The Local Land Services network, GRDC and NSWFA are providing extension services to help landowners manage the mouse plague. 

Crops sprouting on grain growers farm
One of the Whylandra Partnership’s crops that is coming along nicely.

Floods broke the drought wide open

The irony of a drought is it tends to be busted by a significant amount of rain. In this case, it was extensive flooding. While that meant dams and soil moisture profiles were full, creating greater confidence for planting, the floods also did great damage, with fences and levee banks destroyed and land degradation. Some farmers are facing up to 12 months of work to re-contour landscapes that support no-till cropping. 

Matthew says 600mm of rain since spring has set up a good season for the Moree district, with 375mm falling in March, including 235mm in 36 hours.

“The outlook is very good from a moisture perspective,” he says. “We did an early planting of wheat and faba beans, followed by normal wheat varieties. 

“We’re at 200 per cent field capacity for water. Fortunately, nearly all farmers are in a zero till, so we’re able to capture that rainfall and slow the runoff down.

“Nearly all the cropping belt in NSW is indicating better seasonal conditions this year. Even up north is looking like it’ll get good crops. Speaking with our members, they’re quite confident things are positive for the upcoming cropping season.”

On the other side of Moree, Oscar and Susannah Pearse, working with his parents, Rowan and Kate, harvested a late crop of mung beans in April. The floods filled the soil profile, but their country needed to dry out before they could sow wheat in June. 

Oscar successfully applied for funding support to re-erect fences, and needs to clean out and repair his flooded home – but without a workforce. The lack of housing in the district means agricultural workers are attracted to farms where a home is supplied. The farm worker’s home is now where Oscar and Susannah and their children are living. 

“We are competing for workers against the inland rail construction and local community resilience building projects, which were funded as part of drought mitigation and economic stimulus measures,” Oscar says. 

“We have full-time staff and use spray, planting and harvesting contractors. There is a job list, but there is no way we can complete those tasks with the current staff level. And we’re going to fill those bulk silos again this year, based on sowing expectations.”

It’s a circular effect. While they rely on three seasonal workers during harvest time, they were able to get two for December’s harvest. The pandemic is affecting workforce and equipment supply on a global level. 

“We’re now trying to get hold of people from universities and Marcus Oldham College for our workforce; we’re even looking at something a bit more enduring, employing ag apprentices,” Oscar says.

But without a house available for at least the next 12 months, he doubts he can attract additional workers. His main focus will be production, and using contractors to repair fences ruined by the floods. 

He is also monitoring locust and mice numbers. “Mice we simply couldn’t control; they were in massive numbers and did a huge amount of damage, particularly to our sorghum crops. Before we get flowering and grain formation in the crop, we’ll be counting mice population per square metre, and hopefully we can get more cost-effective solutions,” Oscar says.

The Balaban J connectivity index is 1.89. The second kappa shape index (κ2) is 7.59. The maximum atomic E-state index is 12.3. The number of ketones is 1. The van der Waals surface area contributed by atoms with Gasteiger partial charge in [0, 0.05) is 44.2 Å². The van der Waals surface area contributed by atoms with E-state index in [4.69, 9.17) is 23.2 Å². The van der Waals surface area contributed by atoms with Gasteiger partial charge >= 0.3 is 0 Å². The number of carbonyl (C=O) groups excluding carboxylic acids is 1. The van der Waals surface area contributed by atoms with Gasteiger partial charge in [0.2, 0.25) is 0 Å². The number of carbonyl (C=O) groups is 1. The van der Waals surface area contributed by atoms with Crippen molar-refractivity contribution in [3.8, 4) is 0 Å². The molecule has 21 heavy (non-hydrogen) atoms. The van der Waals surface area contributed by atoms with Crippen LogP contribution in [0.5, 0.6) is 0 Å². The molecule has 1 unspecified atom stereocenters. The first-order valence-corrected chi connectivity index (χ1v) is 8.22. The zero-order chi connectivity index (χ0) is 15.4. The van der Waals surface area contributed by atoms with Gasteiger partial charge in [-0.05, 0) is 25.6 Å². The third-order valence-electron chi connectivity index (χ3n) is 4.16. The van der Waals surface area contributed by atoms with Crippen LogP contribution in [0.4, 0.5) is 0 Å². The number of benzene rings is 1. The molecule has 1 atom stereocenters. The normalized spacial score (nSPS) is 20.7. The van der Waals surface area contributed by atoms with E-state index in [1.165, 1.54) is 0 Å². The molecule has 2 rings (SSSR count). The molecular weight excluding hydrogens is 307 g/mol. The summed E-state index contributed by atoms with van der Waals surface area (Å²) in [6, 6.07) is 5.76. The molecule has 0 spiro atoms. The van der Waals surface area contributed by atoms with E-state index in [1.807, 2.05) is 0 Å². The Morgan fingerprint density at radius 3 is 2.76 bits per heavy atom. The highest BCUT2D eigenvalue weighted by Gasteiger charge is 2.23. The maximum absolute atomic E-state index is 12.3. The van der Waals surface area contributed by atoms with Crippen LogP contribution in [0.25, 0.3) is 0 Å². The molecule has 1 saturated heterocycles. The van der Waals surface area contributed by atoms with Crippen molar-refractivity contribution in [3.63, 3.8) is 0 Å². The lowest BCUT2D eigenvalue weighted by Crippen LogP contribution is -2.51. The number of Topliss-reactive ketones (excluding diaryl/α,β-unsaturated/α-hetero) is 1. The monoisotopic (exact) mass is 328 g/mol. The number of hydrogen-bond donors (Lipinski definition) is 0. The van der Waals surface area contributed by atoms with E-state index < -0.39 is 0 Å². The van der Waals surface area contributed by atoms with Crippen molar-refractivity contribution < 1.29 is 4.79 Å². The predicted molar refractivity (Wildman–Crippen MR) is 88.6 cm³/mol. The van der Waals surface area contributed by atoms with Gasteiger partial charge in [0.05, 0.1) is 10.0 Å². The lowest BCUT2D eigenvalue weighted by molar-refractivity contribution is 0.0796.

Every day, because of baits laid around and in machinery, he has also been clearing and disposing of dead mice. If he doesn’t bait, those machines will be unusable until electrical wiring can be repaired. Then there is the stench of the mouse plague to deal with. 

Tracey Blackburn on Whylandra Partnership’s farm.

Triumph and disaster

If there hadn’t been a bumper harvest last year, there wouldn’t have been excessive grain stored on farms. If the coronavirus pandemic wasn’t affecting shipping, grain would’ve been exported rather than stored. If the floods hadn’t happened, roads would have been open and farmers could have moved their harvest off-farm. It all could have meant less grain stored on farm and subsequently less food for mice. Social and mainstream media went into a frenzy over the mice numbers, but the above scenario is reality for NSW farmers. 

This was the perfect storm managed by Whylandra Partnership, with 10,000 hectares of cropping country west of Dubbo and south of Narromine. They grow grain for export and domestic markets. They had already dealt with the loss of their regular northern hemisphere workforce at harvest by employing students out of Marcus Oldham College. 

Excess harvest was in silo bags. The principals laid mouse baits around silos, sheds and silo bags; and then had to deal with the effect of foxes predating on mice. 

“The silo bags are a good short-term solution to a boom harvest, without over-capitalising,” Tracey Blackburn says. “If the pandemic wasn’t holding up shipping, receivals would have been empty and we would have been able to move our grain into bulk storage. Mice wouldn’t have been such a problem.“Unfortunately, foxes were after the mice and tearing into the silo bags. A hole in the silo bag lets in moisture and swells the grain. It then downgrades the grain quality and increases the waste – grain that cannot be used has to be disposed of. We’ve spent hundreds of dollars taping up and patching silo bags, keeping the moisture out,” says Tracey.